Given how important it is to officers to connect with the community, it is not surprising that improving community–police relations is a strong hope. One participant noted that they hope to be “seen not just as an authority but as a member of community. I want people to know that I’m there to make things better.” Another officer hopes for a “better view from the community about how we do our jobs.” Others hope for “support from the public,” to “rebuild trust” and “get back to working with and partnering with the community.” They hope “that trust between the community and police gets stronger,” “that we’re able to reconnect with the community,” “bridge the gap between community and officers” and “leave people with a positive image of law enforcement.”
Part of this hope for improved relations hinges on a shift in organizational culture, where agencies “take responsibility,” “not shift blame when we’re wrong, but to stand up when we’re right,” and get to a “place where we can adapt and change so we can grow and meet the needs of the community.”
There is a realization that change comes with improved training and tactics, so officers will be better equipped to continue to serve and protect communities. There is hope for “more training” so that the work is “proactive rather than reactive,” that “we can value things like communication” and “make sure that we’re equipped with the skills we need.”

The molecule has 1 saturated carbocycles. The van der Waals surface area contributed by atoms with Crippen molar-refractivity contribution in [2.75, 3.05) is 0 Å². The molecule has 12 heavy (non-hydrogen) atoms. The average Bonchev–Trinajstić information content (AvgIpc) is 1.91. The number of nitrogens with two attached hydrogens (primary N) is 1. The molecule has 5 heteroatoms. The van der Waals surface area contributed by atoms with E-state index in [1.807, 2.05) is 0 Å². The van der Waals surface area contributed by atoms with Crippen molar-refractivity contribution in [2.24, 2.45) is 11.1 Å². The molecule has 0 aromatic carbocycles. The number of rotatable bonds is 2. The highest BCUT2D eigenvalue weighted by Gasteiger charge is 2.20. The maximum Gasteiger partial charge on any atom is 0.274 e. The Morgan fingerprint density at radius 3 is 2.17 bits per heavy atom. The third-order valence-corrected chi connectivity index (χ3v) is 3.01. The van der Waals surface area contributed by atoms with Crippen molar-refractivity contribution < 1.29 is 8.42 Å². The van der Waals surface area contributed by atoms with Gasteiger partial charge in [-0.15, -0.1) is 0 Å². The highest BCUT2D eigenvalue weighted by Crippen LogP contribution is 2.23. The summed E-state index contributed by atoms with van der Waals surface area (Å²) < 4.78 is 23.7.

This vision extends to the next generation of officers coming up, so that “our younger officers can create bridges to meet the changes and the challenges,” that “police and community start listening better to one another” and “continue to grow and progress to provide the services that each community needs.”
What officers worry about
Worries are the flip side of hopes. We tend to worry that what we hope for won’t happen, and as a result we’ll have to face the consequences. Officers reported that they worry most that “things won’t change,” that “change doesn’t happen,” that “there will be a total disconnect between community and police,” that “we’ve lost trust with the community, and it will be very difficult to get it back.”
There is worry that recruitment will be hard and that young officers won’t want to join the profession. There is worry that there isn’t enough support and that resources are being cut. There is concern about “burnout,” because “too much is being asked of police officers.” “There is too much expectation for us to be perfect.” There is worry that “our profession is being ground down,” that “things are getting dumped on us,” that “we’re under a microscope. “There’s just so much judgment.”
And as a result, there is a worry of being less safe. “I worry about getting home safely,” “officer safety, “violent situations,” “danger,” “walking into the wrong situation that will get me hurt.”
While a widespread survey of officers across the country would illuminate this small sample and certainly give us more generalizable results, this peek into what officers love, hope and worry about tells us a few important things. First and foremost, the vast majority of officers are in it to help and be a part of the community. That is what they love. They worry that the gap between law enforcement and the community is growing and that the rift will get too big to repair. But they hope that, with effort and support, they can build trust and pave the way to a future where law enforcement and community can work together to achieve safety and security for everyone.